Quick Bytes: virtual instruments

One area that we could spend a lot of time on in this class, but which will be limited to this post, is the realm of instrument construction. Of course, the history of music is filled with the introduction of new instruments and musicians who are ready to exploit the new possibilities an instrument provides, both technical and sonic (e.g. pianoforte, saxophone, celeste, theremin, etc.).

Recently, however, there has been an explosion of new sonic possibilities made possible by digital and analog synthesis. Many programs allow users to create their own instruments, often coupled with MIDI files. Logic, a program by Apple, contains Sculpture, an interface designed for playful instrument creation. Other musicians, such as Mark Applebaum, use technology to create new physical sound-sculpture instruments.

One article published today talks about new developments in user interface technology, and includes an instrument that is quite the buzz in the music technology world, the Reactable. It’s better to watch one of the YouTube videos or other demos than to try to describe how it works, but I saw a concert by Bjork where she had a member of her ensemble playing one, and it was pretty impressive. Several videos depict the instrument in use, including this one that I think is probably the best for showcasing Reactable.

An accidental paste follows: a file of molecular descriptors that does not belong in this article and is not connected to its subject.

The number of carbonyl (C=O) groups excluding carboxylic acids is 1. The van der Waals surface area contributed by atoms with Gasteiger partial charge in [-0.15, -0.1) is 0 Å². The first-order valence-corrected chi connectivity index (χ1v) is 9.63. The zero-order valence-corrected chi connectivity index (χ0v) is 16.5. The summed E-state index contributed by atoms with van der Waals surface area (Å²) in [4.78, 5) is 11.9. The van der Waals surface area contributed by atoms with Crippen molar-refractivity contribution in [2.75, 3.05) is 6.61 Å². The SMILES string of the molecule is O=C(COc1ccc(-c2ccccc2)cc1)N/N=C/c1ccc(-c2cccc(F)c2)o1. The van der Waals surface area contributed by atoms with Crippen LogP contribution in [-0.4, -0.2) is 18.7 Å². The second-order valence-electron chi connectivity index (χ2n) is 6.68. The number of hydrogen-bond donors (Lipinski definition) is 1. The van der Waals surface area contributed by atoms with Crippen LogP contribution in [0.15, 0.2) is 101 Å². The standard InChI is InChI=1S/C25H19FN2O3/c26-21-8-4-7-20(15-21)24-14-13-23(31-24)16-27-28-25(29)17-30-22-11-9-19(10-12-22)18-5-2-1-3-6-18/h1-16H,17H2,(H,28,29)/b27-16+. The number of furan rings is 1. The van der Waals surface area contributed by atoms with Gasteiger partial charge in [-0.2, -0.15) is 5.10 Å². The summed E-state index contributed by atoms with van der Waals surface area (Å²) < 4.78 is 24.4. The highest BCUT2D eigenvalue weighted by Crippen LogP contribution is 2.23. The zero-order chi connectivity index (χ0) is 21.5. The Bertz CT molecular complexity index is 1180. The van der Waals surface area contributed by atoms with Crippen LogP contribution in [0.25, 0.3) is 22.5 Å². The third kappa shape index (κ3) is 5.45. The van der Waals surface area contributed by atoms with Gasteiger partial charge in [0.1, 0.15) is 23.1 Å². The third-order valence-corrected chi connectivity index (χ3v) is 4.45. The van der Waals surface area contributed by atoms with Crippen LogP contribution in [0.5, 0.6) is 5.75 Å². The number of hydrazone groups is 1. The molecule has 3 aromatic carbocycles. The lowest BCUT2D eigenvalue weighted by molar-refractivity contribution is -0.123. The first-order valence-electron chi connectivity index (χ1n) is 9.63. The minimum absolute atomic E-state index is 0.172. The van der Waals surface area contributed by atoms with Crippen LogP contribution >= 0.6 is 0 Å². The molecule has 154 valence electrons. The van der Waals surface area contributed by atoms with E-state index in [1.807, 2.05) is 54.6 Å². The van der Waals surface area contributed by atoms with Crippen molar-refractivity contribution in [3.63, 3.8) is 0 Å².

As Dr. Sam Reese says, “there are usually 10 ways that any technology can be used, and nine of them might be boring or pointless, but one of them can really change a students’ educational experience.” Finding that one way, or helping students to discover musicmaking with technology that is infused with meaning and purpose, is why we are here.

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